In an OSPF network, each router maintains a link state database that
describes the topology of the autonomous system (AS). The database
contains the local state for each router in the AS, including the router’s
usable interfaces and reachable neighbors. Each router periodically checks
for changes in its local state and shares any changes detected by flooding
link state advertisements (LSA) throughout the AS. Routers synchronize
their topological databases based on the sharing of information from LSAs.
From the topological database, each router constructs a shortest-path tree ,
with itself as the root. The shortest-path tree gives the optimal route to each
destination in the AS. Routing information from outside the AS appears
on the tree as leaves.
OSPF routes IP traffic based solely on the destination IP address and
subnet mask, and IP TOS contained in the IP packet header.
The autonomous system (AS) can be subdivided into areas that group
together contiguous networks, routers connected to these networks, and
attached hosts. Each area has its own topological database, which is
invisible from outside the area. Routers within an area know nothing of the
detailed topology of other areas. Subdividing the AS into areas significantly
reduces the amount of routing protocol traffic as compared to treating the
entire AS as a single link state domain.
Feature Updates Update type Transport Authentication Metric Metric type Topology size Convergence RIPv2 Periodic Broadcast/Multicast UDP Simple and MD5 Hops Distance vector IS-IS Incremental L2 Multicast Layer 2 Simple and MD5 Cost Link-state OSPF Incremental L3 Multicast IP Simple and MD5 Cost Link-state Small/Medium Slow Fast Large Fast Large
OSPF — Path Determination
OSPF uses SPF for path determination.
SPF uses cost values to determine the best path to a destination.
RTR-A RTR-C RTR-B Cost 0 Cost 10 Cost 125 Cost 125 Cost 135 RTR-A 10.0.0.0 – Cost 260 via RTR C *10.0.0.0 – Cost 135 via RTR B * = Best path 10.0.0.0
Calculating Link Cost
Cost = reference-bandwidth ÷ bandwidth
The default reference-bandwidth is 100 000 000 kb/s or 100 Gb/s.
The default auto-cost metrics for various link speeds are as follows:
10-Mb/s link default cost of 10 000
100-Mb/s link default cost of 1000
1-Gb/s link default cost of 100
10-Gb/s link default cost of 10
The cost is configurable.
Interfaces must be configured in an OSPF area.
Verify that adjacencies are formed with neighbors.
Verify that routes are in the routing table.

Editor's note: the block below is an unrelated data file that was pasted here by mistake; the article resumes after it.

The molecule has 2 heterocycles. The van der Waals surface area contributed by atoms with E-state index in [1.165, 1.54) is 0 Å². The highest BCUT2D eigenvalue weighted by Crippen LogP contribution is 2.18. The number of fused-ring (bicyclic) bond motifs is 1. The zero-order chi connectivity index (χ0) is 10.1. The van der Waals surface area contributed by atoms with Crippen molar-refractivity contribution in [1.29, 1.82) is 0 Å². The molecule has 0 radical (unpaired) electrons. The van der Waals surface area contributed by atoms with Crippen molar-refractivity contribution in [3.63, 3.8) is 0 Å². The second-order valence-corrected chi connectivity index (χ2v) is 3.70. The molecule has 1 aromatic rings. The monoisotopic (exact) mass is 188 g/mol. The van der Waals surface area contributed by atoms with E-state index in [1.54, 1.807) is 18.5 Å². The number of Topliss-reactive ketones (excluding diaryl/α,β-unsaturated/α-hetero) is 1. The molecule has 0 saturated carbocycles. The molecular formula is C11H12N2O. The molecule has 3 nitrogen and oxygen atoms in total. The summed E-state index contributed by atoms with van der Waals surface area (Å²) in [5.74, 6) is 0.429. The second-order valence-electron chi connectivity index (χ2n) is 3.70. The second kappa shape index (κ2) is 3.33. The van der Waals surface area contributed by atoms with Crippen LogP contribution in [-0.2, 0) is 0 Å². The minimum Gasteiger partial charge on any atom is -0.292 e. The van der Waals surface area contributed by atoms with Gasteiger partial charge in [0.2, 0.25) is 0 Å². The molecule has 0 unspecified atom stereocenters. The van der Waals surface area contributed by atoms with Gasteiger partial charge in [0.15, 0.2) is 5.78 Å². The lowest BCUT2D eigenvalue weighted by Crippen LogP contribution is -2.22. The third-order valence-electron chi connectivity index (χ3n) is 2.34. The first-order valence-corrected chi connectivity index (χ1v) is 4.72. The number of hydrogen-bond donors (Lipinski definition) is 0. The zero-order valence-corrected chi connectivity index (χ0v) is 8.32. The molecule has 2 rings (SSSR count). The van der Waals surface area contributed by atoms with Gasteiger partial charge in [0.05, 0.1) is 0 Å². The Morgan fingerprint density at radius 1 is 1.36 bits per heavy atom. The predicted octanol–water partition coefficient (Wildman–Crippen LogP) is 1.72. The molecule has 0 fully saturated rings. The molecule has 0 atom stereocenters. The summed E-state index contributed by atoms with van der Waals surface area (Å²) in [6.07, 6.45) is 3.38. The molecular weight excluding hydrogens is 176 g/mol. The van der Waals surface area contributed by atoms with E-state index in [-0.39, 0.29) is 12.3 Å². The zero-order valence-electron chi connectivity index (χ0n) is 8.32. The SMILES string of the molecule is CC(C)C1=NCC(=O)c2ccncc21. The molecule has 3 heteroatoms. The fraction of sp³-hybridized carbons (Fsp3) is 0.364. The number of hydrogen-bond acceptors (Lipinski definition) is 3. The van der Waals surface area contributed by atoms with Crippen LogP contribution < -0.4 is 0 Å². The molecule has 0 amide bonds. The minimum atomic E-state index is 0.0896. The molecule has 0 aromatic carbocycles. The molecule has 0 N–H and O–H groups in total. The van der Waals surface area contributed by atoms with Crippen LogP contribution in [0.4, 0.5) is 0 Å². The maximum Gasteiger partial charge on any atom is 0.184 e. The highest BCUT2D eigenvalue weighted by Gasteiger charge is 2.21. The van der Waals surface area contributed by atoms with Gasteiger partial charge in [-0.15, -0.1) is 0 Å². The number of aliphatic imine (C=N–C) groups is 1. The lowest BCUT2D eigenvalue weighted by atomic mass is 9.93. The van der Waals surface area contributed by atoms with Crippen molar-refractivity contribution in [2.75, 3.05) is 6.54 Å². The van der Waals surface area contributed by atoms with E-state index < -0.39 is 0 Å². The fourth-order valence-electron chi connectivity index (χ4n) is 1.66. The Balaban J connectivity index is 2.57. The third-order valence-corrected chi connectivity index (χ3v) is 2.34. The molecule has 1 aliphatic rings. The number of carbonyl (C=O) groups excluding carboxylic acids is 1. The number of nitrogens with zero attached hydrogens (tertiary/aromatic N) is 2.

Open Shortest Path First (OSPF) Section 2 — OSPF Packet Types
This section describes the operation of OSPF:
OSPF packet types
Communication with other routers
Election and purpose of the designated router
OSPF — Multicast Addressing
Specially reserved addresses for OSPF:
188.8.131.52: All routers that speak OSPF on the segment
184.108.40.206: All DR/BDRs on the segment
IP multicast addresses use the lower 23 bits of the IP address as the low-order bits of the MAC multicast address 01-005E-XX-XX-XX.
220.127.116.11 = MAC 01-00-5E-00-00-05
18.104.22.168 = MAC 01-00-5E-00-00-06
OSPF — Generic Packet
OSPF packets use protocol number 89 in the IP header.
OSPF is its own transport layer.
Alcatel-Lucent Interior Routing Protocols and High Availability IP header protocol ID 89 = OSPF Link header IP header OSPF packet types Link trailer
OSPF — Packet Header
The OSPF packet is divided into the following fields.
Each field is always present in any OSPF packet sent.
Version number Type Packet length Router ID Area ID Check- sum Authen-tication type Authen-tication Data
OPSF — Packet Types
OSPF database descriptor
OSPF link-state request
OSPF link-state update
OSPF link-state ACK
Alcatel-Lucent Interior Routing Protocols and High Availability
OSPF — Authentication
OSPF supports three types of authentication:
No authentication (default)
OSPF — Hello Packet Overview Hello * These aspects of the hello packet must match for all neighbor routers on the segment.
The hello packet aids in establishing adjacencies.
Hello packet information Router ID Area ID* Authentication and Password* Hello and dead intervals * Stub area flag* Priority value DR IP address BDR IP address Neighbors
OSPF — Hello Packet Format Checksum Router ID Area ID AuType Version# 1 Packet length Authentication Authentication Network mask Hello interval Options Rtr Pri Router dead interval Designated router Backup designated router Neighbor 0 31
OSPF — Adjacencies
Establishing an adjacency:
22.214.171.124 126.96.36.199 (1) (2) (3)
No neighbors known
(2) Hello, RID= 188.8.131.52 I see neighbor 184.108.40.206 2-Way Hello (4) Hello, RID=220.127.116.11 I see neighbor 18.104.22.168
OSPF — Database Descriptor Packet Format Checksum Router ID Area ID AuType Version# 2 Packet length Authentication Authentication Interface MTU Options DD sequence number LSA header 0 0 0 0 0 M MS 0 31
OSPF — Adjacencies (continued)
Establishing an adjacency:
22.214.171.124 126.96.36.199 1/1 1/1 (1) (2) (3) (4) (1) DBD: RID = 188.8.131.52 (2) DBD: RID = 184.108.40.206 Exchange Exstart (3) DBD: Summary of all networks known (4) DBD: Summary of all networks known (Higher RID begins)
OSPF — Link-State Request Packet Format Checksum Router ID Area ID AuType Version# 3 Packet length Authentication Authentication LS type Advertising router Link-state ID 0 31
OSPF — Link-State Update Packet Format Checksum Router ID Area ID AuType Version# 4 Packet length Authentication Authentication No. of Advertisements List of LSAs 0 31
OSPF — LSR and LSU Exchange
Establishing an adjacency: